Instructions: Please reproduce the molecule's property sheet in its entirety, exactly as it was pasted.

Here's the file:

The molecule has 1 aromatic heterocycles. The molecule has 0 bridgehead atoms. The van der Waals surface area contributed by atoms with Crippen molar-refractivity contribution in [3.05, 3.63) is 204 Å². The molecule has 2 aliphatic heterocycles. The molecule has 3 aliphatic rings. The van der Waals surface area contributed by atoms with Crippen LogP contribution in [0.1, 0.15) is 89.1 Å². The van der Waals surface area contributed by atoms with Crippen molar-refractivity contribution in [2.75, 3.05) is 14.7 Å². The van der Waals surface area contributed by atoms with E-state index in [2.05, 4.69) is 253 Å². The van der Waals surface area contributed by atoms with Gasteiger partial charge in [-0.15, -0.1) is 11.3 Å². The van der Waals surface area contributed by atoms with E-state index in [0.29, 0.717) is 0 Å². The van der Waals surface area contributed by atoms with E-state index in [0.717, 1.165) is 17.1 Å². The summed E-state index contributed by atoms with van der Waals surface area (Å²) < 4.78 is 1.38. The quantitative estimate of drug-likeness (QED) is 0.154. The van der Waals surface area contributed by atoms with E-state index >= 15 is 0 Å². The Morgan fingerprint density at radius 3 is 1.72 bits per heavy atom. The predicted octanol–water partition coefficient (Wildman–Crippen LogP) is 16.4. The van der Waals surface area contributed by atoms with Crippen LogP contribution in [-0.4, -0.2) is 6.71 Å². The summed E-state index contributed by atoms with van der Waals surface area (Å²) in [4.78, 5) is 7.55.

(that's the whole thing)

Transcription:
The molecule has 1 aromatic heterocycles. The molecule has 0 bridgehead atoms. The van der Waals surface area contributed by atoms with Crippen molar-refractivity contribution in [3.05, 3.63) is 204 Å². The molecule has 2 aliphatic heterocycles. The molecule has 3 aliphatic rings. The van der Waals surface area contributed by atoms with Crippen LogP contribution in [0.1, 0.15) is 89.1 Å². The van der Waals surface area contributed by atoms with Crippen molar-refractivity contribution in [2.75, 3.05) is 14.7 Å². The van der Waals surface area contributed by atoms with E-state index in [2.05, 4.69) is 253 Å². The van der Waals surface area contributed by atoms with Gasteiger partial charge in [-0.15, -0.1) is 11.3 Å². The van der Waals surface area contributed by atoms with E-state index in [0.29, 0.717) is 0 Å². The van der Waals surface area contributed by atoms with E-state index in [0.717, 1.165) is 17.1 Å². The summed E-state index contributed by atoms with van der Waals surface area (Å²) < 4.78 is 1.38. The quantitative estimate of drug-likeness (QED) is 0.154. The van der Waals surface area contributed by atoms with E-state index >= 15 is 0 Å². The Morgan fingerprint density at radius 3 is 1.72 bits per heavy atom. The predicted octanol–water partition coefficient (Wildman–Crippen LogP) is 16.4. The van der Waals surface area contributed by atoms with Crippen LogP contribution in [-0.4, -0.2) is 6.71 Å². The summed E-state index contributed by atoms with van der Waals surface area (Å²) in [4.78, 5) is 7.55.